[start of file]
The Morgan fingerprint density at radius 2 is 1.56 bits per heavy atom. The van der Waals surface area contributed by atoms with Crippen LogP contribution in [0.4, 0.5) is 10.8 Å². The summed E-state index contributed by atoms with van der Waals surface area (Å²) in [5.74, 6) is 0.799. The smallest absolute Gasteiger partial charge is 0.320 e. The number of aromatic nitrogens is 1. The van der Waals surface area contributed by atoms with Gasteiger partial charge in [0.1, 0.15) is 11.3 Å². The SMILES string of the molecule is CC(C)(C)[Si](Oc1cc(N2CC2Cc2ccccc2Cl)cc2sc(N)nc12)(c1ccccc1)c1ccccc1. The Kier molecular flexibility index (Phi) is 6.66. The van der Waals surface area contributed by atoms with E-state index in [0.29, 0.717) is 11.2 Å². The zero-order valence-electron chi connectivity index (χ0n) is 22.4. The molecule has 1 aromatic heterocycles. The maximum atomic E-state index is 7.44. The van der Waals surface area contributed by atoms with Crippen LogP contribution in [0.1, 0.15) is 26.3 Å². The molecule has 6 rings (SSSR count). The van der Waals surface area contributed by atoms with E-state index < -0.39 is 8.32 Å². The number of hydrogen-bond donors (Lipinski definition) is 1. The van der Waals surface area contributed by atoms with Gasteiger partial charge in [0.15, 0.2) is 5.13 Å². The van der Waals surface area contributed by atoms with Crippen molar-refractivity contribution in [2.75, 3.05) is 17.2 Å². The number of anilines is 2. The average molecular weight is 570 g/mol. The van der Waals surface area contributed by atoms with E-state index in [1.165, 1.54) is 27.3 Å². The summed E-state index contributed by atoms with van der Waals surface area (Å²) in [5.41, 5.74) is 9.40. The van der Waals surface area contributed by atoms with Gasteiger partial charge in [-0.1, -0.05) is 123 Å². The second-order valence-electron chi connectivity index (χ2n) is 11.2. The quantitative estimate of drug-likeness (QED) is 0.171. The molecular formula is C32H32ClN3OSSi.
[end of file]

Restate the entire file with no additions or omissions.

The Morgan fingerprint density at radius 2 is 1.56 bits per heavy atom. The van der Waals surface area contributed by atoms with Crippen LogP contribution in [0.4, 0.5) is 10.8 Å². The summed E-state index contributed by atoms with van der Waals surface area (Å²) in [5.74, 6) is 0.799. The smallest absolute Gasteiger partial charge is 0.320 e. The number of aromatic nitrogens is 1. The van der Waals surface area contributed by atoms with Gasteiger partial charge in [0.1, 0.15) is 11.3 Å². The SMILES string of the molecule is CC(C)(C)[Si](Oc1cc(N2CC2Cc2ccccc2Cl)cc2sc(N)nc12)(c1ccccc1)c1ccccc1. The Kier molecular flexibility index (Phi) is 6.66. The van der Waals surface area contributed by atoms with E-state index in [0.29, 0.717) is 11.2 Å². The zero-order valence-electron chi connectivity index (χ0n) is 22.4. The molecule has 1 aromatic heterocycles. The maximum atomic E-state index is 7.44. The van der Waals surface area contributed by atoms with Crippen LogP contribution in [0.1, 0.15) is 26.3 Å². The molecule has 6 rings (SSSR count). The van der Waals surface area contributed by atoms with E-state index < -0.39 is 8.32 Å². The number of hydrogen-bond donors (Lipinski definition) is 1. The van der Waals surface area contributed by atoms with Gasteiger partial charge in [0.15, 0.2) is 5.13 Å². The van der Waals surface area contributed by atoms with Crippen molar-refractivity contribution in [2.75, 3.05) is 17.2 Å². The number of anilines is 2. The average molecular weight is 570 g/mol. The van der Waals surface area contributed by atoms with E-state index in [1.165, 1.54) is 27.3 Å². The summed E-state index contributed by atoms with van der Waals surface area (Å²) in [5.41, 5.74) is 9.40. The van der Waals surface area contributed by atoms with Gasteiger partial charge in [-0.1, -0.05) is 123 Å². The second-order valence-electron chi connectivity index (χ2n) is 11.2. The quantitative estimate of drug-likeness (QED) is 0.171. The molecular formula is C32H32ClN3OSSi.